The participatory form of government is defined as the type of intervention by the local communities in the matters of the government so that there is overall development of the society (Keränen 2014). It aims to include the citizens in the development of the society and design projects so that they are benefitted from it. This also gives them a hope that the community projects would be successful and sustainable if there is active participation of the community members. Such engagements of the citizens and the governments have the capability to induce positive change (Johnson and Andersen 2012). The participatory intervention has proved to be successful in many societal transformations all around the world. It also supports growing environmental movements that aim to seek the human and political rights. There can be forms of participation such as induced as well as organic, which are often inter-linked (Keränen 2014). The induced projects that are large scale may develop along with the organic activism. The induced participation is more fostered as per as the development perspective is concerned (Green and Haines 2015).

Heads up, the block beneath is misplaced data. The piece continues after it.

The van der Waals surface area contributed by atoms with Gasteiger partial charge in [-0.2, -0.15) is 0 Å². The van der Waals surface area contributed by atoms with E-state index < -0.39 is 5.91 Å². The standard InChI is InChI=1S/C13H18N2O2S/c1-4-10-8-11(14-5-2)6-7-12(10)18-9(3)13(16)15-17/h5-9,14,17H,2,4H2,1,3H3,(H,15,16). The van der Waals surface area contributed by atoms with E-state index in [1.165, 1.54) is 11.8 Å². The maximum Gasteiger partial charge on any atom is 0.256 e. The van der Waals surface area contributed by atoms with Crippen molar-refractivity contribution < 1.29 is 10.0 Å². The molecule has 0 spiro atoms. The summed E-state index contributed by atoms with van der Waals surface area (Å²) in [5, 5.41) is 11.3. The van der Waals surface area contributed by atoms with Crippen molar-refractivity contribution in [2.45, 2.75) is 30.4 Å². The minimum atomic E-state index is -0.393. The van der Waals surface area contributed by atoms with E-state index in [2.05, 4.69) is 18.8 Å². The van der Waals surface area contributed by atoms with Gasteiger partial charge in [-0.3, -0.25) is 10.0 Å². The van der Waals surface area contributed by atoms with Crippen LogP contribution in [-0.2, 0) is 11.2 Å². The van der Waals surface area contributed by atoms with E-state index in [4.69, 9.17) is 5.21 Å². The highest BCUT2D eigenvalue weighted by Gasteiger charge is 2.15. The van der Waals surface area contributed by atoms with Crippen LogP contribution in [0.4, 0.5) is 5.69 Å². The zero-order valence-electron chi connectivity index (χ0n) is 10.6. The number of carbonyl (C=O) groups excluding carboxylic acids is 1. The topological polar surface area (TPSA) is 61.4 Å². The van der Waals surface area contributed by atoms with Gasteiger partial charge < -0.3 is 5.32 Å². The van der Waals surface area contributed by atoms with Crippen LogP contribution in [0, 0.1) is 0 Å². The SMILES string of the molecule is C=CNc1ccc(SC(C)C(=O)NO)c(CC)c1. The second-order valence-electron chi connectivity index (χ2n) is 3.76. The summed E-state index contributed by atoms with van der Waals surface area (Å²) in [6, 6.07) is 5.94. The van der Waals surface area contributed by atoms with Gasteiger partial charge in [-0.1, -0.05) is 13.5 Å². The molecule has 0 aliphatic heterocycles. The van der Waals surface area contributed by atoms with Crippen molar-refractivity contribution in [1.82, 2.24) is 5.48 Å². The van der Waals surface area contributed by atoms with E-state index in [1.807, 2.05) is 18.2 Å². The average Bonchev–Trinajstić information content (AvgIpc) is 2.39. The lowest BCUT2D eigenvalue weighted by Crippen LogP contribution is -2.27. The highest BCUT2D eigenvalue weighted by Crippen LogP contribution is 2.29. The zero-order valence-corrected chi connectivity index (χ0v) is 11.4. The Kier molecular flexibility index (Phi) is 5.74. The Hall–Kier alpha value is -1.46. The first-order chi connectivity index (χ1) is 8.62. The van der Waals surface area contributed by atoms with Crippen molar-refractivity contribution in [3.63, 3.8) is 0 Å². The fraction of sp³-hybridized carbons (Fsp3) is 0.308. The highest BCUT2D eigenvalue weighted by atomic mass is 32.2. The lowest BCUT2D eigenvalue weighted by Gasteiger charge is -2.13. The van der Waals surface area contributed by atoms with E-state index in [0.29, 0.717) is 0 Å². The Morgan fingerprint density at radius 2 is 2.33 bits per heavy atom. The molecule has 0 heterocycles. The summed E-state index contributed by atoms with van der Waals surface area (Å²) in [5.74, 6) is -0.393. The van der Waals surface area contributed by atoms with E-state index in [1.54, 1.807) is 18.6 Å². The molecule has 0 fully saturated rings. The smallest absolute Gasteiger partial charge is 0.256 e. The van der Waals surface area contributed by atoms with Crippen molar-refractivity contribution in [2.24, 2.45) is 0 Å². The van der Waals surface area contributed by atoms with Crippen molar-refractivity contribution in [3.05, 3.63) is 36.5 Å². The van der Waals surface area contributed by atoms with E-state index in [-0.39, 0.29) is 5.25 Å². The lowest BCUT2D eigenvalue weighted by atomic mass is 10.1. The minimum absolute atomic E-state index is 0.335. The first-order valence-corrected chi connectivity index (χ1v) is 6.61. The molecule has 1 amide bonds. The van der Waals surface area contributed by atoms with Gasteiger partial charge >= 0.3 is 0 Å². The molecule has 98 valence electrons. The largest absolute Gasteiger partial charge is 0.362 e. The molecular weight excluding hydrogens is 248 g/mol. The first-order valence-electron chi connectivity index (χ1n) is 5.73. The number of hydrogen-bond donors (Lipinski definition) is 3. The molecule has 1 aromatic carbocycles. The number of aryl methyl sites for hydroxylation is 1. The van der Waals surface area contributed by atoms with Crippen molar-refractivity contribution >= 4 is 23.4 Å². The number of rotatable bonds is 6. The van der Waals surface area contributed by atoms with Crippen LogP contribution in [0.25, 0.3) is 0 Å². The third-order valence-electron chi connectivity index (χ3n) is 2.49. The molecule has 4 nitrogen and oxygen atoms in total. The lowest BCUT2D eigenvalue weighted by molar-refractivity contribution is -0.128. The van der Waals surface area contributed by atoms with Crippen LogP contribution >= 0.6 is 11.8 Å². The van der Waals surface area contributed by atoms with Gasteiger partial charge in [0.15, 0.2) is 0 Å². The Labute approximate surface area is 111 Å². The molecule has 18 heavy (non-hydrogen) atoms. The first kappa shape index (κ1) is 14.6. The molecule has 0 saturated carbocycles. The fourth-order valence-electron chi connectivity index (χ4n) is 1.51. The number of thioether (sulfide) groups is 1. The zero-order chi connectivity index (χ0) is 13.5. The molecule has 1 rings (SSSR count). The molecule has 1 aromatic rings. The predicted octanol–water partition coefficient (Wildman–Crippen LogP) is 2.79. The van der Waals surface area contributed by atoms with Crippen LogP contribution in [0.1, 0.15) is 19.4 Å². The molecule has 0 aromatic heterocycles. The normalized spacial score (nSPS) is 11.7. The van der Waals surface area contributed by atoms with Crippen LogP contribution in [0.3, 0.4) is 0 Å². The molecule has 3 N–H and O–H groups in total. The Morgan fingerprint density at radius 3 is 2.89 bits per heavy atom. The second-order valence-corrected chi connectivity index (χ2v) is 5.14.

The community development initiatives do support the development of the villages and the urban neighborhoods by undertaking a project based approach through proper management of the various resources. The community development advocates believe that there is need of collective action so that there is community cohesion or strengthen the social capital (Eshliki and Kaboudi 2012). It would also solidify the ability of the poor as well as deprived so that they can get good public services as well as receive greater responsiveness from the government. The citizens get a “voice” when they engage in participatory intervention (Eshliki and Kaboudi 2012). These kinds of community participations are usually implemented through the process of formal local governments and they aim to gather the maximum number of participants for this purpose (Meins 2013). There can be a wide variety of the project designs that aim for “community-based” interventions for the selected beneficiaries. This kind of interventions can be witnessed in developing countries, where there is lack of government initiatives that are implemented for uplifting social, economic and health status of the society.